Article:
Minds of their own

Artistic elements by Chesterf and Jhetta | Dreamstime.com.

Artistic elements by Chesterf and Jhetta | Dreamstime.com.

I’m working on book two of my pseudonymously published romance novels, giving it a good edit in preparation for release this summer, and I was reminded of a post I wrote years ago, when I first sat down to write Water Witch. I ran this post on my old Blogger page, so I’m reposting it here, slightly edited.

Some writers talk about how their characters have minds of their own, how they step up and do things that the writers didn’t really want them to do, but they’re so stubborn that the writers can’t do anything else.

I’ve always been skeptical of this idea. Sure, the character might seem to want to do something you hadn’t originally planned, but that’s because, given the context you’ve written and the other actions you’ve had your character make, this course of action is the only logical one. The character “has to do that” because that’s what you’ve led your character to do based on everything else you’ve written.

Then, once in a while, something comes up that I really seem to have no control over. Usually it involves characters’ names.


So I’m writing this scene in my romance novel where my privateer captain heroine has been summoned by the king. She has to go see him now, which means I have to decide who my king is. For the longest time I had no idea who the king was: I didn’t know how old he was, what he looked like, what he was wearing. All I knew was that he was annoying and pretentious and his name was Irvinn the Third.

Then, while driving home from an out-of-town book festival, I suddenly had a scene fall into my head. My female captain walks into a gallery where a lot of courtiers are hanging around, gossiping and playing cards. A young guy at the table, dressed down in a shirt and breeches, with gold-colored hair that he wears loose (everyone else wears wigs), sees her and stops mid-sentence. This guy is King Irvinn’s son, he will become Irvinn the Fourth, but he goes by his middle name. What’s his middle name, I wonder. Then this, too, pops into my head. Irvinn Michal.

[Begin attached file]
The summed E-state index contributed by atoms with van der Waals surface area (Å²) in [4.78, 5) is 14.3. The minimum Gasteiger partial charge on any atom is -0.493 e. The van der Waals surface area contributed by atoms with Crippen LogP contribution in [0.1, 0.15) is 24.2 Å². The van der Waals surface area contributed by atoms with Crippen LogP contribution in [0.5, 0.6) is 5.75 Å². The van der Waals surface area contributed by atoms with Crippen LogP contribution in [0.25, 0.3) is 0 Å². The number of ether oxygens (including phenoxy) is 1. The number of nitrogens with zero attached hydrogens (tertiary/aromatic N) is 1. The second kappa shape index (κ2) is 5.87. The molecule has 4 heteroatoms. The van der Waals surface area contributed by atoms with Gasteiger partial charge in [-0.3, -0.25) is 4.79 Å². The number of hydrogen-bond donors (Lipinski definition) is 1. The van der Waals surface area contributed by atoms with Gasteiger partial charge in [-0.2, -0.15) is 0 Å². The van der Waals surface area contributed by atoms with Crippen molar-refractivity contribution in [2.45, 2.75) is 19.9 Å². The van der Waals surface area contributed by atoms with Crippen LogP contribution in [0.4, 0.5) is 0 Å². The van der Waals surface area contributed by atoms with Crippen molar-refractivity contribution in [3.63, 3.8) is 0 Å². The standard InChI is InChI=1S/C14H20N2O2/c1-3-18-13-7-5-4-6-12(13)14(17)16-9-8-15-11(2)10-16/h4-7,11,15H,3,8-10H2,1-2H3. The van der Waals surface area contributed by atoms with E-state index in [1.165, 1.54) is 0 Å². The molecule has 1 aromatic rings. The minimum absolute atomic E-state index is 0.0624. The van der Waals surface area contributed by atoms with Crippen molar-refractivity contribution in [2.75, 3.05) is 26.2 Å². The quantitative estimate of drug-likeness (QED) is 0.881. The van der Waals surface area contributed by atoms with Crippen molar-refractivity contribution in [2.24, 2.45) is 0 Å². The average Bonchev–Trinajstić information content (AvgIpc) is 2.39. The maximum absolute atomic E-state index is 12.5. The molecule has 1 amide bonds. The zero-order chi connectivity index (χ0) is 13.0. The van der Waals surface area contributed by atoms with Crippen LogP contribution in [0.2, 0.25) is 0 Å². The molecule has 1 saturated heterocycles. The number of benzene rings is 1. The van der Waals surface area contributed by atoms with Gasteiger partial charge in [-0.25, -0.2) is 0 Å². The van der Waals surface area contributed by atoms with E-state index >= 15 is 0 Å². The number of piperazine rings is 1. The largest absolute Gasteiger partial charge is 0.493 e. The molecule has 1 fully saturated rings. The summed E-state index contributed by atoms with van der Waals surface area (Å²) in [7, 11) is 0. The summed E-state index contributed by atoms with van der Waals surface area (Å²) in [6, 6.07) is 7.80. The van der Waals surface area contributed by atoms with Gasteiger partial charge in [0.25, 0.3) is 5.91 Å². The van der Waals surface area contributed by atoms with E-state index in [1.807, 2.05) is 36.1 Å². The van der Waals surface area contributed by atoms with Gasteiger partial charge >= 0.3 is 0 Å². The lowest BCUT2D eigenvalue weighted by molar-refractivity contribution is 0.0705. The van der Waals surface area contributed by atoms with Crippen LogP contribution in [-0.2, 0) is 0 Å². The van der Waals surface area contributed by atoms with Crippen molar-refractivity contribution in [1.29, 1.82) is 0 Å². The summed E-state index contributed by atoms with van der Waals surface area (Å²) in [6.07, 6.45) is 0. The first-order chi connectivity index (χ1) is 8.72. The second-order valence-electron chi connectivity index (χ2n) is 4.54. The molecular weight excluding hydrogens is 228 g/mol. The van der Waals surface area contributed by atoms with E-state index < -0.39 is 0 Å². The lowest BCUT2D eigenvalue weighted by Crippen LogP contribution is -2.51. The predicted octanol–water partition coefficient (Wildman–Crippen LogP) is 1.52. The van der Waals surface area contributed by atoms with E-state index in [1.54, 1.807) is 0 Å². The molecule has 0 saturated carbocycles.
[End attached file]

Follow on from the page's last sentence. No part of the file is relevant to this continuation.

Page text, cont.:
I should mention that my ex-husband’s name is Michael.

So I spend several miles telling myself that no, I can’t name a character Michal. This character will go on to be the love interest in the next book [the one I’m working on now -ed.] and there’s no way I’m naming a love interest after my ex. Not that the character is going to be based on him. I’ve never written any character based on a real-life person; I’ve taken elements of different people and combined them, always with a hefty portion of sheer imagination. Real people are too big and unwieldy to fit into paper, and I’m a fiction writer, not a biographer. And this character that has popped into my mind has his own face and his own personality, independent of his namesake. But still. Can’t I name him something else? Irvinn Nichol? No. Irvinn Mickle? Ugh. Irvinn Something-else? The guy with the long golden hair stamps his royal foot and says nope, I’m Irvinn Michal. [Or, as he says repeatedly in both books, “Call me Michal.” Imagine this in a purring tone with a charming grin on his face. Still doesn’t look or sound like my ex. -ed.]

Now, to make this clear, I know that the decision really isn’t out of my hands. This character did not spring to life already named by some cosmic parent. I am the parent, and I could give him a different name. But I don’t want to. This one is better.

So Irvinn Michal it is. And a few miles later his entire story falls into place. I had a few extra thoughts knocking around, just in case this romance series takes off and I write more of them. Several of these assorted ideas work right into the court of Irvinn the Third and his dissolute, casually-dressed son, and I now have a rough outline for romance novel number two.

Now I might have to write it. Dammit. [Which I did, and it turned out kind of fun! -ed.]

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